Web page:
Drone shaped bird will arrive in Latin America to protect crops

A team from the Analog Microelectronics and Mixed Signal Group of the Institute of Microelectronics of Seville (IMSE), a mixed center of the Higher Council of Scientific Research (CSIC) and the University of Seville (US), have developed several devices for capturing images with intelligence embedded that have been licensed by Fobos Solutions.

This engineering company that manufactures and markets an Unmanned Aerial Vehicle developed by the research team of Jordi Figuerola of the Biological Station of Doñana of the CSIC, which emulates the behavior of raptors and has application in the protection of crops and fish farms.

Farmers with strawberry plantations in Huelva, apricot in the Sierra Norte de Sevilla or quinoa in Malaga have already tried this drone in the shape of a raptor, called to become the 'scarecrow of the future' by being able to mimic the behavior of these predators to scare flocks of smaller birds that each year involve thousands of crop losses.

Artificial intelligence

The Galician company now seeks to improve the services it offers by incorporating into the licensed avian mimetic drone systems capable of processing images and making decisions from the vehicle itself in real time, without the need to transmit them to a server or store them in a memory on the drone itself. developed from the IMSE.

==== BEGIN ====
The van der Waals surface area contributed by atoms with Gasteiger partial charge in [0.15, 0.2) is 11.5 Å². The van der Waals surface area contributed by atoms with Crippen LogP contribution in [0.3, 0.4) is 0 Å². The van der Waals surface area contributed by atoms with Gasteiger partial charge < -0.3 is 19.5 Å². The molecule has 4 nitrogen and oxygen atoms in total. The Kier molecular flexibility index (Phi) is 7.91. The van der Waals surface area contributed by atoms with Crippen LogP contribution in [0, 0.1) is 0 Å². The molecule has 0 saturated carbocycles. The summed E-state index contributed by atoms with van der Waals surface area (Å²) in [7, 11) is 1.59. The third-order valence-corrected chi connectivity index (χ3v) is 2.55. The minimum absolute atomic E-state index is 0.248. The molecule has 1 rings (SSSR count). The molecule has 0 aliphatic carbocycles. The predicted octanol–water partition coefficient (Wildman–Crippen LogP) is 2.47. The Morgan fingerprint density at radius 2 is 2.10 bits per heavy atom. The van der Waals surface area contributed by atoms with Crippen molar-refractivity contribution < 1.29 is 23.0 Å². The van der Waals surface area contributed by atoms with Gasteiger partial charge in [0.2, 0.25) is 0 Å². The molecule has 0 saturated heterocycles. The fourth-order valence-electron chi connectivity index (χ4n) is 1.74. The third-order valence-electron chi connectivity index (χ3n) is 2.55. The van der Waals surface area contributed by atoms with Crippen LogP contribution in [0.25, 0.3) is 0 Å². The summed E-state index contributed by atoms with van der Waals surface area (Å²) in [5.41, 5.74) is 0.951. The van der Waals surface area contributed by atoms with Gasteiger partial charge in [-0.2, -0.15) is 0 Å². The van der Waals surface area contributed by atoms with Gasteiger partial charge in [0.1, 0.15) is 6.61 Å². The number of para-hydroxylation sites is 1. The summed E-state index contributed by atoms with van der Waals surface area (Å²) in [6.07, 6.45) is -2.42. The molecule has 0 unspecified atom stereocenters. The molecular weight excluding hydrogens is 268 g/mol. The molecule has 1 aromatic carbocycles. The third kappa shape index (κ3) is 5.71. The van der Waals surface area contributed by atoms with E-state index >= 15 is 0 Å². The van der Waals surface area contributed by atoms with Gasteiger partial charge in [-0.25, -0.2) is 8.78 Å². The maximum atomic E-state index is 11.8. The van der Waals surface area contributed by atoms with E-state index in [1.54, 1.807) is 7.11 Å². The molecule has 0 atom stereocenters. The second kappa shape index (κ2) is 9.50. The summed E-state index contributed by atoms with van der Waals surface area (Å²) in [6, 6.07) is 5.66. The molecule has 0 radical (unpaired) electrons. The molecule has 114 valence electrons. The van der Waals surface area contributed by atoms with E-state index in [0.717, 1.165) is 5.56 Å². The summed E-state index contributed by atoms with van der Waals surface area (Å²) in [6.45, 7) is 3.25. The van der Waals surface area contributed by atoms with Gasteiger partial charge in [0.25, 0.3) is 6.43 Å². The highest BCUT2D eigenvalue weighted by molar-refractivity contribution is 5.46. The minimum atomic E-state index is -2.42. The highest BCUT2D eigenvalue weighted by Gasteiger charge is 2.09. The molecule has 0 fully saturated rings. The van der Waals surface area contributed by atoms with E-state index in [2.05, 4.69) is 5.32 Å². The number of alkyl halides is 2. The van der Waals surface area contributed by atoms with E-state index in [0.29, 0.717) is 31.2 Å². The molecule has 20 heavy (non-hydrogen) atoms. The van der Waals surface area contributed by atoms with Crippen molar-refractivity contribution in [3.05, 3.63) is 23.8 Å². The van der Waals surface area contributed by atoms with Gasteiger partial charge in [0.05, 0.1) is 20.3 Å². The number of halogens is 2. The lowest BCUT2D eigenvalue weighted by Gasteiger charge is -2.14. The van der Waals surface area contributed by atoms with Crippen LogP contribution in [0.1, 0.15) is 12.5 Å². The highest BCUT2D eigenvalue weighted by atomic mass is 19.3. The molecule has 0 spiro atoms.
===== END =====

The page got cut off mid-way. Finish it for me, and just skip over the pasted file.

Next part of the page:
"These systems are very light at the same time powerful. Our patents allow us to have a very specific hardware embedded in the sensor layer of the chip installed in the drone, which accelerates the processing necessary for decision making from the beginning, when the computational load is larger ", explains Ángel Rodríguez Vázquez, professor at the Department of Microelectronics and Electromagnetism of the US and one of the researchers responsible for the licensed patents.

This solves one of the main restrictions when it comes to improving or incorporating artificial vision systems in these vehicles, and it is recommended that the deployments installed in the drones be light, since the weight directly affects the design and autonomy of the vehicles. appliances.

Computational load

The inventions developed by the IMSE researchers also aim to accelerate the postprocessing of images with millions of pixels: "The biggest computational load when dealing with images occurs at the beginning, when you have to discard that huge amount of pixels and keep the information that interests you to perform a certain processing", adds Jorge Fernández, another of the researchers involved.

In your opinion, "Thanks to these innovations, it will also be possible to have information already processed when the drone lands, saving time and effort in image post-production processes, reducing the computational load that artificial intelligence tasks imply".

Source: UCC + i US

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